wherein said pins have a second end which is a generally-circular head, wherein said head is disposed outside a corresponding one of said through slots, and wherein said head has a diameter greater than said minor axis of said cross section,
wherein said first surface of said seal housing is a segment of an annular ring, wherein said same reference line extends in a fixed and generally radial direction, and wherein said free end of said bristle packet and said second surface portion of said seal member extend radially inward of said seal housing, and
wherein said mechanical spring is a leaf spring having radially-outer bends and radially-inner bends, wherein said radially-outer bends are in contact with said seal housing, and wherein said radially-inner bends are in contact with said seal member.
Description
FIELD OF THE INVENTION

The present invention relates generally to brush seals, and more particularly to a brush seal for high-pressure applications involving rotating machinery.

BACKGROUND OF THE INVENTION

Brush seals are used to minimize leakage through a gap between two components, wherein such leakage is from a higher pressure area to a lower pressure area. Brush seals have been used, or their use proposed, in rotating machinery. Such use includes, but is not limited to, turbomachinery including steam turbines and gas turbines used for power generation and gas turbines used for aircraft and marine propulsion. It is noted that brush seals minimize the leakage of steam in steam turbines and minimize the leakage of compressed air or combustion gases in gas turbines.

A steam turbine has a steam path which typically includes, in serial-flow relationship, a steam inlet, a turbine, and a steam outlet. A gas turbine has a gas path which typically includes, in serial-flow relationship, an air intake (or inlet), a compressor, a combustor, a turbine, and a gas outlet (or exhaust nozzle). Gas or steam leakage, either out of the gas or steam path or into the gas or steam path, from an area of higher pressure to an area of lower pressure, is generally undesirable. For example, gas-path leakage in the turbine or compressor area of a gas turbine, between the rotating rotor shaft of the turbine or compressor and the circumferentially surrounding turbine or compressor casing, will lower the efficiency of the gas turbine leading to increased fuel costs. Also, steam-path leakage in the turbine area of a steam turbine, between the rotating shaft of the turbine and the circumferentially surrounding casing, will lower the efficiency of the steam turbine leading to increased fuel costs.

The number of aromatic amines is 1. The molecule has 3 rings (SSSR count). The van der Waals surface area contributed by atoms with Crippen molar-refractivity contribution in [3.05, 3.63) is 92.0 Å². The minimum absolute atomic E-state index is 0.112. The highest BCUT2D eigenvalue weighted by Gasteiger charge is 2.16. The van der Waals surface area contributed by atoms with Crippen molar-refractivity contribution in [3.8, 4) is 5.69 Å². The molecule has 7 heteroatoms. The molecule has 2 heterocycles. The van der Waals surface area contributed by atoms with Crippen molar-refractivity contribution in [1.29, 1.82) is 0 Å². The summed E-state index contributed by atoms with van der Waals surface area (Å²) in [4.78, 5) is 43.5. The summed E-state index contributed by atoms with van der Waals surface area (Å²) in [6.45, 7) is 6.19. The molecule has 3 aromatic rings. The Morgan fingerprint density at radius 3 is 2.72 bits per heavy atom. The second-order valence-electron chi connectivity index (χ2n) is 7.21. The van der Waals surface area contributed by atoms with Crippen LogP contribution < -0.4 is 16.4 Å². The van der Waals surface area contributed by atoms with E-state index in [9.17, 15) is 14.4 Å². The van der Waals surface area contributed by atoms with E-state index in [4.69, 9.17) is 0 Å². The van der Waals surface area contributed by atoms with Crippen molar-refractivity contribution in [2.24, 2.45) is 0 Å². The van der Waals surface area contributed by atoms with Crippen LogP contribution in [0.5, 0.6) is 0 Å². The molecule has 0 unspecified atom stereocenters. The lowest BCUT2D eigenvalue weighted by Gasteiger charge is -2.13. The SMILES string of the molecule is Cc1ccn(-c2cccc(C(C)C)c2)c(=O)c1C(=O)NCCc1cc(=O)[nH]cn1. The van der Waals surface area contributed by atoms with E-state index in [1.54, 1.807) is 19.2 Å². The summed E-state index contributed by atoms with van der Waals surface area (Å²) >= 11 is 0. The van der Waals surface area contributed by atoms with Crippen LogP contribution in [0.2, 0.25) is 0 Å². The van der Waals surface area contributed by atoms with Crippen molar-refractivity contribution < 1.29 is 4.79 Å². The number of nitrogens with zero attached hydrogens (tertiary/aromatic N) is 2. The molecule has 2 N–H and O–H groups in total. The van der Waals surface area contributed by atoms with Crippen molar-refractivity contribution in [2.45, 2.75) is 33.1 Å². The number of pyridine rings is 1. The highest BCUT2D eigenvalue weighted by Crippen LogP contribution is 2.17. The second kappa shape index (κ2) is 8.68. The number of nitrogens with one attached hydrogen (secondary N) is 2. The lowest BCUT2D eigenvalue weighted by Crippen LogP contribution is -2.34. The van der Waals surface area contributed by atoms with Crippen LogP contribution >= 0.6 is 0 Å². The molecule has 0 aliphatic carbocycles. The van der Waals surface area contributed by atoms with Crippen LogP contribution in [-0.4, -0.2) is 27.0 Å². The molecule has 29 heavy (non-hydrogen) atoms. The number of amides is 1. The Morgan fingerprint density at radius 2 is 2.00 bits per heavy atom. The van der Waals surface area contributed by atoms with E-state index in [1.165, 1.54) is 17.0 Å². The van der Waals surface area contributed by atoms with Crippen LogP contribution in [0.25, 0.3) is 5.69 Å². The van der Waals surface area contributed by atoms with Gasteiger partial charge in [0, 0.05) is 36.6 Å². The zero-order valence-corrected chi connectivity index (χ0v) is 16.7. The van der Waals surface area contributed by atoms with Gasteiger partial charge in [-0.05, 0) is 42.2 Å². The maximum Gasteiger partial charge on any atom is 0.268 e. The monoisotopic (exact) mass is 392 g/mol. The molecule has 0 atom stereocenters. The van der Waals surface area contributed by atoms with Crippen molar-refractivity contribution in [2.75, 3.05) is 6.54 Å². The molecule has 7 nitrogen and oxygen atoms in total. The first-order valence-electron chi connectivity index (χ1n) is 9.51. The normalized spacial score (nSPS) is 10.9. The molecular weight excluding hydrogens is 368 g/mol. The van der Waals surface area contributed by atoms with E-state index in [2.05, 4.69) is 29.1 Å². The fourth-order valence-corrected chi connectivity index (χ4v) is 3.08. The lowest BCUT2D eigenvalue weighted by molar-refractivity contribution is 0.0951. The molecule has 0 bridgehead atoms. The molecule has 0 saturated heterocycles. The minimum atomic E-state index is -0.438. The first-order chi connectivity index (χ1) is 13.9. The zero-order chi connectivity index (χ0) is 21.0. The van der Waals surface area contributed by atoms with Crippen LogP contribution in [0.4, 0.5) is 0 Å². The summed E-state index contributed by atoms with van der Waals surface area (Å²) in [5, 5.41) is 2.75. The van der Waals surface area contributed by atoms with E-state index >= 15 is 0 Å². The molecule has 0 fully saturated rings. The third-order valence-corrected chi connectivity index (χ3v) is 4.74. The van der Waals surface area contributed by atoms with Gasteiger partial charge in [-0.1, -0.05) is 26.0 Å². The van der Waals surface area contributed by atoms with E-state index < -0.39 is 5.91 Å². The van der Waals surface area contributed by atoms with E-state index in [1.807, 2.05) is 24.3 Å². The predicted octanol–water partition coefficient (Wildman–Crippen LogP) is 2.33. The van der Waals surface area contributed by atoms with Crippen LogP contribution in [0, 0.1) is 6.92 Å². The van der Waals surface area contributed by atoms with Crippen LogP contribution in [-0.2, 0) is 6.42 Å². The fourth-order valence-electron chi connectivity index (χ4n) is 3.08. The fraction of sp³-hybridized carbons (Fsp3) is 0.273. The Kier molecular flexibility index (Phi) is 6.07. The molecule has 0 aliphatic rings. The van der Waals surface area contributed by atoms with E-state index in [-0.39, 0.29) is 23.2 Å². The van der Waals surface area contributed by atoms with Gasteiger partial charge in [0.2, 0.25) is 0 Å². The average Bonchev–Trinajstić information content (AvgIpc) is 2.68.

Conventional brush seal designs have been proposed for use in such applications. The brush seals have wire or ceramic bristles conventionally welded or otherwise affixed to a backing plate. To improve performance, such brush seals typically align their wire bristles to contact the rotating rotor shaft at an angle between generally forty-five and generally sixty degrees with respect to a radius line from the center of the rotor to the point of bristle contact. For high pressure applications, a seal plate is positioned against the seal bristles on the downstream side (i.e., lower-pressure side) of the brush seal. In one known application, an air pressure cavity floats the seal plate to prevent damage to the seal plate caused by contact with the rotor during transient radial excursions of the rotor.

What is needed is a brush seal which is responsive to transient radial excursions of a rotor while maintaining sealing in high-pressure rotor applications.

SUMMARY OF THE INVENTION